Abstract: The successive matching-to-sample (S-MTS) procedure consists of successively presenting a sample and a comparison in the same location. Touching the comparison related to the sample produces reinforcement, whereas touching the comparison unrelated to the sample does not. This procedure has been used to establish three-member auditory equivalence classes with adult participants. In these studies, participants seemed to have echoed or tacted verbal and non-verbal auditory stimuli, and intraverbally related their names which could have positively affected their performance. However, these mediation strategies have not been directly assessed. In the current study eight college students were exposed to a S-MTS procedure utilizing auditory stimuli consisting of common sounds. During emergent relations tests, participants were asked to talk aloud. Even though all participants met emergence criterion for symmetry, only three did so for equivalence. All participants used either experimenter-defined or unique tacts while undergoing post-tests and three out of eight participants related the stimuli intraverbally. Results suggest possible verbal mediation during emergent relations tests.
Intraverbal Bidirectional Naming as Problem-Solving During the Formation of Equivalence Classes
VANESSA N LEE (California State University, Sacramento), Caio F. Miguel (California State University, Sacramento), Herdís Ásta Pálsdóttir (California State University, Sacramento)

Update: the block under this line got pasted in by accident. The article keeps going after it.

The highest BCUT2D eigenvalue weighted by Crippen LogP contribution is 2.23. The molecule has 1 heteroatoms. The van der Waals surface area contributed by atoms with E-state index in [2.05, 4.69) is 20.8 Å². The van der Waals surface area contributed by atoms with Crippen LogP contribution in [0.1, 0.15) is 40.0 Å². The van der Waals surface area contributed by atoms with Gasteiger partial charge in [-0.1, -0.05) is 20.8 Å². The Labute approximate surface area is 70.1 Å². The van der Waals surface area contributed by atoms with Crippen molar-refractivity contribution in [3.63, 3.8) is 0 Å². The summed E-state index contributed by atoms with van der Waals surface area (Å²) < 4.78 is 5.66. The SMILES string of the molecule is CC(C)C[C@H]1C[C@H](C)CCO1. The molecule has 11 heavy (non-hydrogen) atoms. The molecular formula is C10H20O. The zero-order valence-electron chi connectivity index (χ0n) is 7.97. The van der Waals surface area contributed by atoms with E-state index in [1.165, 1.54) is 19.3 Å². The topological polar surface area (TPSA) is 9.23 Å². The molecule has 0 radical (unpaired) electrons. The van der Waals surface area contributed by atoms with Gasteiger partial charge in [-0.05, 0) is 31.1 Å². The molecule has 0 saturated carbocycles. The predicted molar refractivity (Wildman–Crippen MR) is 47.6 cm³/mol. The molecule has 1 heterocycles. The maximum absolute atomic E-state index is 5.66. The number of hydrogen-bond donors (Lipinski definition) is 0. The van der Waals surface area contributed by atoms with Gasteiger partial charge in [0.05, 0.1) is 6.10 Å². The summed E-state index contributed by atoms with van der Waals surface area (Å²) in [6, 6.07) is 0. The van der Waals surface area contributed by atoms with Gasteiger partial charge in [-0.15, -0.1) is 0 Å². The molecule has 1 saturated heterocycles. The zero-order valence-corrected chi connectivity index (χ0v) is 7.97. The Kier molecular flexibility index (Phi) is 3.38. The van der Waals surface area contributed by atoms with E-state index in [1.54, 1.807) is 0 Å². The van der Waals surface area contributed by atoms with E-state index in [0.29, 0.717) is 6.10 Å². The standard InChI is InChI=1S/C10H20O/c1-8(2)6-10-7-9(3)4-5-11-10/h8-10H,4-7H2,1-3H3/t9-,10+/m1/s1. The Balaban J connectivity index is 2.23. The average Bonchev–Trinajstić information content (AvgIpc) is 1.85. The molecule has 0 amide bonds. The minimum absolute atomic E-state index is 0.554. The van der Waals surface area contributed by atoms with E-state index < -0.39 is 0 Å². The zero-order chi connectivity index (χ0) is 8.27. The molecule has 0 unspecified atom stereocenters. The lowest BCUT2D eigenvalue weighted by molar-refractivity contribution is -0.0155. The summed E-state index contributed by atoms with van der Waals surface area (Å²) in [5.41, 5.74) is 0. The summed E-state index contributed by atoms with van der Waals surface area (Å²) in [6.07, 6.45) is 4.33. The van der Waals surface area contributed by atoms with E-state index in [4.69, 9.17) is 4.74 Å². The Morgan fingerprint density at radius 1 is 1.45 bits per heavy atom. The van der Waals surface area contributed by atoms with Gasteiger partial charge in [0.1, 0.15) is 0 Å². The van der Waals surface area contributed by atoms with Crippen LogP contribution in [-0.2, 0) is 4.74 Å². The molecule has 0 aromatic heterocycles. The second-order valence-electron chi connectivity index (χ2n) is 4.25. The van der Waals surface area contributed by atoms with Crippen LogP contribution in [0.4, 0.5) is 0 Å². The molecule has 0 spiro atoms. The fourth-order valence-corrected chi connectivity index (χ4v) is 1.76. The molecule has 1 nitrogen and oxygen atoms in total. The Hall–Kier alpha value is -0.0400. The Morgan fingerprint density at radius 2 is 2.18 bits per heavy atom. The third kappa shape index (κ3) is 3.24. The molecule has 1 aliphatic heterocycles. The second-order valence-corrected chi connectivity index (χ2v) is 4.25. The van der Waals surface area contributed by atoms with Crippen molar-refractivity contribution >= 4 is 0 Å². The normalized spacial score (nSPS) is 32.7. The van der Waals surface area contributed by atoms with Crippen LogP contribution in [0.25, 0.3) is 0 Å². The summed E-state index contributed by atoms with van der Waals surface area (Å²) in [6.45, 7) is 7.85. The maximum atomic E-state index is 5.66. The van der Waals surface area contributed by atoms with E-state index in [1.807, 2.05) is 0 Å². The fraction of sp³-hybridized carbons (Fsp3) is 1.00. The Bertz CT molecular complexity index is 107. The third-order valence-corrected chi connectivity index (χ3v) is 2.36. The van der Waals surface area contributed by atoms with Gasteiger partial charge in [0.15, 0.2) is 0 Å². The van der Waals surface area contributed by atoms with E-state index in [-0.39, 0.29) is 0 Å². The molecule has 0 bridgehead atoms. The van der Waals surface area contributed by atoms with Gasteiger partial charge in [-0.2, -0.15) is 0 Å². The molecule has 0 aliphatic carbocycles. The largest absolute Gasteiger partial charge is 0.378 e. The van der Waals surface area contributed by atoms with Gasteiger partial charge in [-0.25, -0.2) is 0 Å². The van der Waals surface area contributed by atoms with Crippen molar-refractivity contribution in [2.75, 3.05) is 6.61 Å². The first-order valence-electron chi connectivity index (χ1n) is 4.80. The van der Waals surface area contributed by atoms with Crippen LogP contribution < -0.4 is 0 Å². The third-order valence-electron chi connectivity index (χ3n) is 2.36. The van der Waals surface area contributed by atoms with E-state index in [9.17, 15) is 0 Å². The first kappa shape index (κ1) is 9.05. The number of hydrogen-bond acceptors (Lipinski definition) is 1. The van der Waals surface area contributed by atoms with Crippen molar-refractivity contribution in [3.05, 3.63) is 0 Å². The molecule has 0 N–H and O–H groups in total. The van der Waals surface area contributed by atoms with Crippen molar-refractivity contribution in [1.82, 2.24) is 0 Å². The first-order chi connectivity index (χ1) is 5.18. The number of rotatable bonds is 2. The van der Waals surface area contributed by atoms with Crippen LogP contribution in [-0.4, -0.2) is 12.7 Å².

Abstract: The purpose of the current study was to evaluate the role of verbal mediation (i.e., intraverbal bidirectional naming; I-BiN) as problem-solving during equivalence class formation. Two college students were exposed to tact training with unfamiliar stimuli and baseline intraverbal training (A’B’, B’C’, and C’D) using autoclitic frames “goes with”. The formation of three, four-member stimulus classes (A1B1C1D1, A2B2C2D2, A3B3C3D3) were tested using visual-visual matching-to-sample (MTS) and intraverbal tests for symmetry (BA, B’A’, CB, C’B’, DC, D’C) and transitivity (AC, A’C’, CA, C’A’, BD, B’D, DB, D’B, AD, A’D, DA, D’A). Following posttests, participants completed an additional block of transitive MTS tests while required to talk aloud. Results replicate previous findings in that that verbal operant training seem sufficient to produce equivalence classes with four members. Further, data obtained during the talk aloud procedure suggest a correspondence between verbal behavior (i.e., tacts and intraverbals) and selection responses during MTS tasks. Although data are currently being collected with additional participants, our results add support to the notion that verbal behavior, more specifically I-BiN is sufficient to establish performances consistent with equivalence class formation.
The Effects of Note-Taking As a Visual Mediation Strategy on the Formation of Equivalence Classes
SARAH FRAMPTON (University of Nebraska Omaha), Judah B. Axe (Simmons University), Caio F. Miguel (California State University, Sacramento), Kylan S. Turner (Simmons University)
Abstract: A graphic organizer (GO) is a note-taking device with concepts and fill-in spaces that may enhance equivalence yields under sub-optimal training and testing parameters (e.g., linear training, simultaneous testing, 5-member all abstract classes). We used a nonconcurrent multiple probe design across 8 adult participants to evaluate the effects of a treatment package consisting of abstract matching-to-sample baseline relations training (MTS-BRT) and GO construction training. GOs were faded until participants drew or wrote the trained relations from a blank page, which was available in the pre and posttests. There was a 75% yield (6 of 8 participants) on the first posttest and a 100% yield following remedial training with Set 1. With Set 2, MTS-BRT alone resulted in voluntary GO construction and a 75% yield (3 of 4 participants) on the first posttest and a 100% yield following remedial training. These results suggest that teaching participants to draw relations among stimuli may strengthen the effects of MTS-BRT training on equivalence yields.